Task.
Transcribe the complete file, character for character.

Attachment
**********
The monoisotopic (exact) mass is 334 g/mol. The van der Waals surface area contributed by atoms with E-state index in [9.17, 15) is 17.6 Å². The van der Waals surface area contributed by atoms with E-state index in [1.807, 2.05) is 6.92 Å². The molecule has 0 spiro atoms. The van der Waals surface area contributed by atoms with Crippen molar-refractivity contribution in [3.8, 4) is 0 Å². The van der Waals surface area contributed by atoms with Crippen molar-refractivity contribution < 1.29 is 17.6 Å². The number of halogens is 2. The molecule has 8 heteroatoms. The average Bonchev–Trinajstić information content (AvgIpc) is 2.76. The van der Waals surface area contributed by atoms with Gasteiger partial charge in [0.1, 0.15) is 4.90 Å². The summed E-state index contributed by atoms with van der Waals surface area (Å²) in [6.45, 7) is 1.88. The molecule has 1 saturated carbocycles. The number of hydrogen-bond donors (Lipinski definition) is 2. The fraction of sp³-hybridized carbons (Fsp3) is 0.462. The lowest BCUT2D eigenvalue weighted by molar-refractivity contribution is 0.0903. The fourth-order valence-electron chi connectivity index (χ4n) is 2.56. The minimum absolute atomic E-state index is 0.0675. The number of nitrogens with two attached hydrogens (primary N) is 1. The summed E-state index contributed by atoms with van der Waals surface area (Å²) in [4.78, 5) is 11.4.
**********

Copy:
The monoisotopic (exact) mass is 334 g/mol. The van der Waals surface area contributed by atoms with E-state index in [9.17, 15) is 17.6 Å². The van der Waals surface area contributed by atoms with E-state index in [1.807, 2.05) is 6.92 Å². The molecule has 0 spiro atoms. The van der Waals surface area contributed by atoms with Crippen molar-refractivity contribution in [3.8, 4) is 0 Å². The van der Waals surface area contributed by atoms with Crippen molar-refractivity contribution < 1.29 is 17.6 Å². The number of halogens is 2. The molecule has 8 heteroatoms. The average Bonchev–Trinajstić information content (AvgIpc) is 2.76. The van der Waals surface area contributed by atoms with Gasteiger partial charge in [0.1, 0.15) is 4.90 Å². The summed E-state index contributed by atoms with van der Waals surface area (Å²) in [6.45, 7) is 1.88. The molecule has 1 saturated carbocycles. The number of hydrogen-bond donors (Lipinski definition) is 2. The fraction of sp³-hybridized carbons (Fsp3) is 0.462. The lowest BCUT2D eigenvalue weighted by molar-refractivity contribution is 0.0903. The fourth-order valence-electron chi connectivity index (χ4n) is 2.56. The minimum absolute atomic E-state index is 0.0675. The number of nitrogens with two attached hydrogens (primary N) is 1. The summed E-state index contributed by atoms with van der Waals surface area (Å²) in [4.78, 5) is 11.4.